The short answer to this question is yes!
In La Porte, our warm, humid climate makes it a perfect environment for mosquitoes, the carriers of heartworms. In fact, the state of Texas leads the country in having the highest rate of dogs who test positive for heartworm disease. To protect our pets, we recommend year-round heartworm prevention for all dogs and cats in La Porte, TX.
What Are Heartworms?
Heartworms are internal parasites spread by the bite of infected mosquitoes. Mosquitoes pick up the larvae from biting an already infected animal and then pass it on to our pets with their next bite. Dogs are most susceptible to heartworms because they are the natural hosts, but cats can also be affected. Once an infected mosquito bites your pet, the heartworms then travel through your pet's bloodstream and lodge themselves in the blood vessels around the heart and lungs. There, they mature (in about 6 months) and multiply, gradually putting more and more pressure on your pet's heart and lungs.
Why Is Heartworm Disease Dangerous?
Heartworm disease is a dangerous illness that can cause a serious life-limiting condition and even death. While it is dangerous for all pets that can be infected, it can do cause some different illnesses depending on the type of pet you have.
Heartworm Disease in Dogs
In dogs, heartworms can cause lasting damage to the heart, lungs, and arteries, which can affect your dog's quality of life long after the parasites are gone. Unfortunately, the disease is difficult to diagnose by symptoms alone since most dogs have very few symptoms or even none at all.
Early, subtle signs of the disease include:
- Reluctance to exercise
- Decreased appetite
- Weight loss
These early signs usually only occur after the heartworms have been left to mature for over 6 months. If left untreated, the disease can go on to cause more serious problems including sudden blockages of blood flow within the heart, which can result in cardiovascular collapse. Because the disease is difficult to detect until it is further advanced, prevention is truly the best cure. It can even help avoid permanent damage to your pet's heart and lungs if administered in the earliest stages of the disease.
Heartworm Disease in Cats
Cats are atypical hosts for heartworm disease and most heartworms do not make it to their adult stages. Still, immature heartworms can cause quite a bit of damage, and sometimes, one or two heartworms do manage to make it to adulthood. Unfortunately, heartworms are very difficult to detect in cats, and there is no treatment available for them. If a cat does contract heartworms that are not eradicated by the cat's own immune system, these heartworms can cause heartworm-associated respiratory disease (HARD).
Signs of heartworm disease in cats may include:
- Asthma-like attacks
- Periodic vomiting
- Lack of appetite
- Weight loss
More rare and advanced symptoms may include difficulty walking, fainting or seizures, or fluid accumulation in the abdomen. Sadly, the first sign of the illness can sometimes be collapse or sudden death. Since there is no treatment for cats, prevention is truly the best and only option for them.
Heartworm testing is slightly different for dogs and cats. For dogs, the test is the only accurate way to detect the presence of heartworms. The test requires a small sample of blood, which is then examined for heartworm proteins. If your pet tests positive, we may require further testing to be sure of the diagnosis and fine-tune a treatment plan.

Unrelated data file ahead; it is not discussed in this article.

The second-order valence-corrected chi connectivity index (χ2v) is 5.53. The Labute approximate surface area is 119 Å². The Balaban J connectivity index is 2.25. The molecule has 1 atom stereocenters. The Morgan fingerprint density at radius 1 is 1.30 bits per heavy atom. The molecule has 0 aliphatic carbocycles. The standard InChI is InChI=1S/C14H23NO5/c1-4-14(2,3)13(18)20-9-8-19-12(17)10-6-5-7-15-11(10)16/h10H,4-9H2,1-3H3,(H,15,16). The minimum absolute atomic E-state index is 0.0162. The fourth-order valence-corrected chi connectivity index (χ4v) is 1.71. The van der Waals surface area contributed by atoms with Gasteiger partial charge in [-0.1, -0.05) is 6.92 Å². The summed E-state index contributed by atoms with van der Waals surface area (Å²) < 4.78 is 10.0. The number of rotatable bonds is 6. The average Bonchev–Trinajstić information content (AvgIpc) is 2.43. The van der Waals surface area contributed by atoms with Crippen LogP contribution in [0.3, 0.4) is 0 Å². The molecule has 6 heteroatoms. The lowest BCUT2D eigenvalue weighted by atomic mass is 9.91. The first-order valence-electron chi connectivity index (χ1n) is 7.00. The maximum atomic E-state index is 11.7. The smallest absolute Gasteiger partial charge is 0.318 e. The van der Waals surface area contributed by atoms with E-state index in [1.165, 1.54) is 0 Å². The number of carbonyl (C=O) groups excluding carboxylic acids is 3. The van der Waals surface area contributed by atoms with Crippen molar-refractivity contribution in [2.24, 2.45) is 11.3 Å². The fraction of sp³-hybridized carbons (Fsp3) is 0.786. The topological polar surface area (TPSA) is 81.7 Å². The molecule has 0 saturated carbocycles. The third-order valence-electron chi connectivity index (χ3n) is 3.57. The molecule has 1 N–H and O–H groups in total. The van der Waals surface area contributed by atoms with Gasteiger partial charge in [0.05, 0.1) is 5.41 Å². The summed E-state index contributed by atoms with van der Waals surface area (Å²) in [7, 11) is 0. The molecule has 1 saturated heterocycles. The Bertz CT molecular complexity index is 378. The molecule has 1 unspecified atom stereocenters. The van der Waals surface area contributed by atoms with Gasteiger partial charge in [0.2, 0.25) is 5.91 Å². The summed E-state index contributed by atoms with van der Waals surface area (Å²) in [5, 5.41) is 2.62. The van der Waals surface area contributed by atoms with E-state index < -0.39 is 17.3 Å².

We recommend all dogs be tested annually for heartworm infection. We often conveniently perform this test at their annual pet wellness exam. Testing is recommended even for dogs for heartworm prevention to ensure the medicine is working and that there were no gaps in their administration.
Heartworm testing for cats requires an antigen and an antibody test to see if your cat has been exposed to heartworm larvae. Your veterinarian may also use X-rays and/or ultrasound to detect the presence of heartworms. Since there are no approved heartworm treatments for cats, they are usually only tested before and after they are put on prevention, in order to determine their exposure to risk as well as the medicine's effectiveness.
Heartworm Treatment for Dogs and Cats
If your dog tests positive for heartworms, treatment is available; however, it is expensive and complex. First, your veterinarian will restrict your dog's exercise to limit damage to the heart and lungs. As long as your dog is healthy enough to undergo the treatment, your veterinarian will begin it as soon as possible. Treatment involves several steps, yet many dogs with mild cases have a high success rate. Others with more severe infections can still be successfully treated; however, the risk of complications is increased.
After a successful treatment, your veterinarian will perform a heartworm test and then start your dog on heartworm prevention that should be given year-round for the rest of his life.
If your cat tests positive for heartworms, there is no direct treatment for the disease. However, since cats are not ideal hosts for heartworms, many infections do resolve on their own, although they can sometimes leave damage to the respiratory system. The goal of treatment is to stabilize your cat and determine a long-term management plan including monitoring and additional support if the disease becomes severe. In some cases, it may be possible to remove the heartworms via surgery. After the disease is resolved, our focus will be on prevention to avoid a re-infection.